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Roman vs. German Chamomile: A Guide to Choosing the Right One for You

Roman vs. German Chamomile: A Guide to Choosing the Right One for You

Chamomile is one of the most well-known medicinal herbs in the world and has been revered since ancient Egyptian, Greek, and Roman times. However, there are two different plants with this common name: Roman Chamomile and German Chamomile. Because they have many similarities, the word “chamomile” is sometimes used interchangeably for both, which causes confusion for gardeners and aspiring herbalists. Recently, I ran across some “Egyptian” chamomile, a marketing term that refers to the growing region rather than the plant variety. Confused yet? Let’s discuss the differences so you’ll know which chamomile seed to buy and which plant you’re growing, so you can avoid surprises when your herb garden takes off.

Different Plants, But Similar Characteristics

It’s very easy to understand the confusion between Roman Chamomile and German Chamomile. In addition to their similar names, both chamomiles are members of the aster (Asteraceae) family with flowers with a daisy-like bloom with a typical yellow center surrounded by white petals. These plants both have a fruity, apple fragrance and contain the essential oil chamazulene. Both types of chamomiles are soothing, with mild tranquilizing effects, and have natural anti-spasmodic, anti-inflammatory, anti-fungal, and antiseptic properties. They both can be used to make tea or essential oils. Finally, both of these medicinal herbs are excellent companion plants in the garden because they naturally repel garden pests while attracting pollinators with their sweetly scented blooms.

Perennial Roman Chamomile

Roman Chamomile

Roman Chamomile has many common names. If anyone refers to true chamomile, English chamomile, Russian chamomile, or sweet chamomile, they mean Roman Chamomile. When common plant names get confusing, I prefer to check the botanical name to make sure. Roman chamomile is known by two different botanical names: Chamaemelum nobile or occasionally the outdated term, Anthemis nobilis. If there’s a reference to “noble” in the botanical name, you’re dealing with Roman Chamomile.

Roman chamomile is a low-growing, cold hardy perennial herb from western Europe, northern Africa, and the Middle East. It prefers cool, moderate summers and can thrive up to about USDA Zone 9. The plant only grows about 3-6 inches tall and has a sprawling habit, spreading by rhizome. The aromatic foliage gives off a sweet scent when walked on, so it is sometimes used as a substitute for grass lawns or as ground cover in areas that experience light foot traffic. The Roman Chamomile flower is usually more than an inch in diameter atop a feathery stem that can reach about a foot tall.

Annual German Chamomile

German Chamomile

German Chamomile also has quite a few aliases: Hungarian chamomile, blue chamomile, and false chamomile. Again, the botanical names can help keep you straight. It is known as Chamomilla recutita or Matricaria chamomilla. Both have “chamomilla” in the name, and neither have any reference to nobility at all.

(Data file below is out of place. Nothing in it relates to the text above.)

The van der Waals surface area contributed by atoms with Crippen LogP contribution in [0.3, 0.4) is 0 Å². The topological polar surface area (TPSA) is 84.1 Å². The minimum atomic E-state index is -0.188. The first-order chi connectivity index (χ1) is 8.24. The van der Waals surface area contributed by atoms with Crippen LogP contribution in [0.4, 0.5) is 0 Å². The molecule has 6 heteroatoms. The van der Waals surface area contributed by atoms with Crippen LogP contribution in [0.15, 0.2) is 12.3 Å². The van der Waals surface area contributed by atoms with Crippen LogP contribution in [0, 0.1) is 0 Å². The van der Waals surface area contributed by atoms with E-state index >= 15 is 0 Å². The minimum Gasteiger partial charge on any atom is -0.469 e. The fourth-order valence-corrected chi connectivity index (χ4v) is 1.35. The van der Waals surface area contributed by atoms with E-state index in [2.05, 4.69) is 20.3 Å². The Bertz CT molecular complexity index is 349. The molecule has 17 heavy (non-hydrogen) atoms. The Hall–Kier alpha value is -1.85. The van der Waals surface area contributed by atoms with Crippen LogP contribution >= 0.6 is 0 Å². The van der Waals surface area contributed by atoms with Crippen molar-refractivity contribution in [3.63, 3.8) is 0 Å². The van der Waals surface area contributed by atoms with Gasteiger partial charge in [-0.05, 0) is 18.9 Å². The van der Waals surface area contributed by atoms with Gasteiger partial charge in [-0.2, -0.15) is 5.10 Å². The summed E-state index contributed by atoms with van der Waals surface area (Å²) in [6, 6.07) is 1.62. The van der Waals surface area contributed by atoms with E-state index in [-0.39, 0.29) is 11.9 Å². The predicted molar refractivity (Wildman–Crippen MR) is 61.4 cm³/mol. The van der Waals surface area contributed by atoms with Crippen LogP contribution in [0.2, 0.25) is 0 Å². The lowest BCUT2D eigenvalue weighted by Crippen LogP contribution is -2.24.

German chamomile is an annual bushy herb native to Eastern Europe and Western Asia. It’s much taller than its “noble” counterpart, reaching 2 to 3 feet tall, with an upright habit and fine, fern-like foliage. It grows in a wider range of growing zones, up to about USDA Zone 11. Since it’s an annual, it reproduces by heavily self-seeding itself. To produce all of those seeds, the plant has branching stems producing many smaller flowers with white petals that droop down from a central yellow cone. German chamomile flowers are typically one-half to one inch in diameter. All of those blooms mean German chamomile is a good choice if you want to grow your own herbal tea.

Medicinal Uses of Chamomile

Chamomiles have overlapping medicinal uses, with benefits for anxiety, digestion, and inflammation. Both chamomiles can be used for the production of essential oils and chamomile tea, but in general:

Roman Chamomile is more often distilled into chamomile essential oil because of its high concentration of esters. Roman Chamomile has been shown to have antispasmodic effects which may be useful for calming the digestive system. Roman Chamomile is also more likely to be used in cosmetics due to its benefits for skin health and wound healing.

German Chamomile is the most popular choice for brewing, thanks to its prolific blooms. Chamomile tea benefits include improved sleep quality, stress relief, and anxiety support.

Chamomile Tea & Pregnancy

A few words of caution: although chamomile is a widely used, typically safe medicinal herb, a few people should not use it. Pregnant women should avoid chamomile as it may stimulate uterine contractions or cause circulation issues during fetal development. Anyone with ragweed allergies should also skip chamomile tea, as both types of chamomile belong to the same family as ragweed and may cause a similar allergic reaction.

Which Chamomile Should You Grow?

Both types of chamomile are useful additions to the herb garden, and the right choice depends on your growing conditions and needs. If you want a perennial, aromatic herb that is also a lovely, low-growing ground cover, Roman Chamomile is a great choice. If you’d rather grow a bushy, upright plant with an abundance of blooms, try German Chamomile. Or experiment with both to enjoy the diverse benefits of these time-tested, useful herbs in your garden.

Chamomile tea